American men are considered No. 1 in many categories. They’re leaders in the business sector, boasting citizenship of eight of the ten richest people in the world. When it comes to sports and today’s trending music, they reign supreme. But when it comes to fashion, do American men have something to contribute, or is it time they take the backseat and learn from the more stylish regions from around world?
Joan Kelly, a fashion strategist and fashion instructor at the Art Institute of Seattle, is confident when she says that, “None of it is right, none of it is wrong,” when addressing fashion around the world, including the United States. Rather, she encourages average men to push the limit and watch street fashion for inspiration of upcoming trends no matter where they live.
… it’s really about the quality, construction, and composition of a garment or outfit.
And that makes sense, because over the last century, men’s fashion has been greatly impacted by the everyday man. Men’s fashion dates back as far as history reaches. There have always been trends, especially among the wealthy. For the past hundred years though, men’s fashion has been largely dictated by accessibility, made up of the items every guy can find and incorporate into their daily wear.
Josh Quinn, owner of Tigertree, shares, “I think the [Charles] Eames quote, ‘The details are not the details. The details make the design,’ does a pretty good job at encapsulating men’s fashion. We might alter the width of a lapel or number of buttons on a jacket or how our jeans fit but it’s really about the quality, construction, and composition of a garment or outfit.” Over and over again, we see that philosophy appear in men’s fashion, especially in the last century.
Influence is sew in.
Today, we see a flair for a well-styled, but casual look. Of course, men occasionally dress up—we all have fancy days, but day-to-day wear is largely influenced by activity and comfort.
Other influences include time, resources, and location. On this note, Kelly says, “Styles either trickle up or trickle down. No matter where you’re from.” This means that fashion can either start at the top of society, among the wealthy, or at the bottom, among the lower class. Right now, there is quite a mix happening.
“The trickle-down is coming from the fashion hubs of Paris and Milan,” according to Kelly. “The trickle-up starts with influences from sports teams and the street.”
“In America,” Kelly shares, “trends begin on the coast—Los Angeles or New York City—and move in. Once they reach, say Kansas, they’re dead.” So, watch those coastlines for the up and coming when it comes to fashion. On the flip side, around the world, Kelly finds that, “In an urban crowd, like Milan, camel sports coat layered with long puffers and kick-ass boots [are on trend].” Men want to their clothing to say, “I’m taking on the world, but I’m dressed well.”
The English are very traditional; Italians are fashion lovers … And Americans are the original cowboys.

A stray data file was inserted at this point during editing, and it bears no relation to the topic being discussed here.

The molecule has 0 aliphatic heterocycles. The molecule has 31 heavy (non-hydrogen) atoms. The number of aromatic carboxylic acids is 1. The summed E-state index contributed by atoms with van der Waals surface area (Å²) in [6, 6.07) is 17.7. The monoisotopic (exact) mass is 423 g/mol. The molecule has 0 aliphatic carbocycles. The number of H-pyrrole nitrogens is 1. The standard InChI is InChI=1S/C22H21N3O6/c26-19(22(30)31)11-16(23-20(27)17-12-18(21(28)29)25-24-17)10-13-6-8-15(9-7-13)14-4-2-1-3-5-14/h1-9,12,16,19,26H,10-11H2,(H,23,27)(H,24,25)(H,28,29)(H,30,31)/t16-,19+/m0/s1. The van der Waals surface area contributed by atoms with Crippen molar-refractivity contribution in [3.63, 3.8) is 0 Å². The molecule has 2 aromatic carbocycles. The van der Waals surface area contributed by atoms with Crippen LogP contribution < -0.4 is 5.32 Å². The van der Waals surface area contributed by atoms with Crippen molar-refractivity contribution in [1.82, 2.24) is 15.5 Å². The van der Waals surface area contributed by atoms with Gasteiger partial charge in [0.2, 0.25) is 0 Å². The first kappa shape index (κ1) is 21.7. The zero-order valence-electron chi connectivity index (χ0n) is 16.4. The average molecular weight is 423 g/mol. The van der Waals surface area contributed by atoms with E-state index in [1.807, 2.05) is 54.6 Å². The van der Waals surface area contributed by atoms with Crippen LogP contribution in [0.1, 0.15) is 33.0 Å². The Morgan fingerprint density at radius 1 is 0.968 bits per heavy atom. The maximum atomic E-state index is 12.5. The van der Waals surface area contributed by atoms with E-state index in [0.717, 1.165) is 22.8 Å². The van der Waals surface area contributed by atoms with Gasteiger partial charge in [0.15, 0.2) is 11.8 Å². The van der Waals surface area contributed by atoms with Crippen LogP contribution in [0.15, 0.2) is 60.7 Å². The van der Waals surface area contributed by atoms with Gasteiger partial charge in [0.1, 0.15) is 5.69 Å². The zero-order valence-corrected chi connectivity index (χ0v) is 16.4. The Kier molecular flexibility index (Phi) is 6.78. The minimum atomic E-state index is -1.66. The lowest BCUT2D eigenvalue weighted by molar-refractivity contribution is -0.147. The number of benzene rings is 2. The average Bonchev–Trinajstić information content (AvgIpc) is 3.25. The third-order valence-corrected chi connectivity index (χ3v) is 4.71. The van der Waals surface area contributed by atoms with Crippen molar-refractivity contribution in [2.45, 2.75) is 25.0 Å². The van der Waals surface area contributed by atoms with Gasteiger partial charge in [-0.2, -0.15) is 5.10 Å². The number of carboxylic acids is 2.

Europe has always been a hub for fashion-forward thinking, and Kelly highlights the idea of country club meets athleisure meets preppy as a go to ensemble for men who are setting their sights on becoming more fashionably minded. Asian inspiration is also very popular, thanks their technological advancements. “We’re seeing coats and luggage that can charge your phone,” shares Kelly, “and color is really big, as is the destroyed look.”
Matteo Perin, an Italian designer, concurs: “Japan is very fashion-forward, and also very intrigued by the history and process behind a bespoke suit handmade in Italy, for example. I find that Chinese, Russians, and Arabs tend to follow name brands. The English are very traditional; Italians are fashion lovers, enjoying the history and style that just flows naturally through their blood. And Americans are the original cowboys.”
But do the overarching trends and the closets of the elite really embrace what foreign men have to offer their American friends when it comes to sharing fashion advice?
If The Suit Fits
“American men elevate comfort above everything else. Their men’s style is much more casual than their counterparts around the world, even in the workplace,” Josh Moore, co-founder of Res Ipsa, says. “Men outside the U.S. appreciate that T-shirts and sports jerseys are not appropriate for every occasion, and they know when to take it up a notch. Foreign guys also know how to take it up a notch. Namely, wearing clothes that fit is not feminine, and you can look good on any budget.”
And that’s the key—fit. “The best, and cheapest, style upgrade for American men is to buy their actual size. Although style varies, the thing well-dressed men around the world have in common with each other is that their clothes fit their bodies,” Moore says. “Their pants are hemmed with a slight break. Their suit jackets fit flush with their shoulders. Too many American men settle for oversized shirts, suits that look like they were worn in a Talking Heads video, and trousers hems piled on top of unpolished shoes.”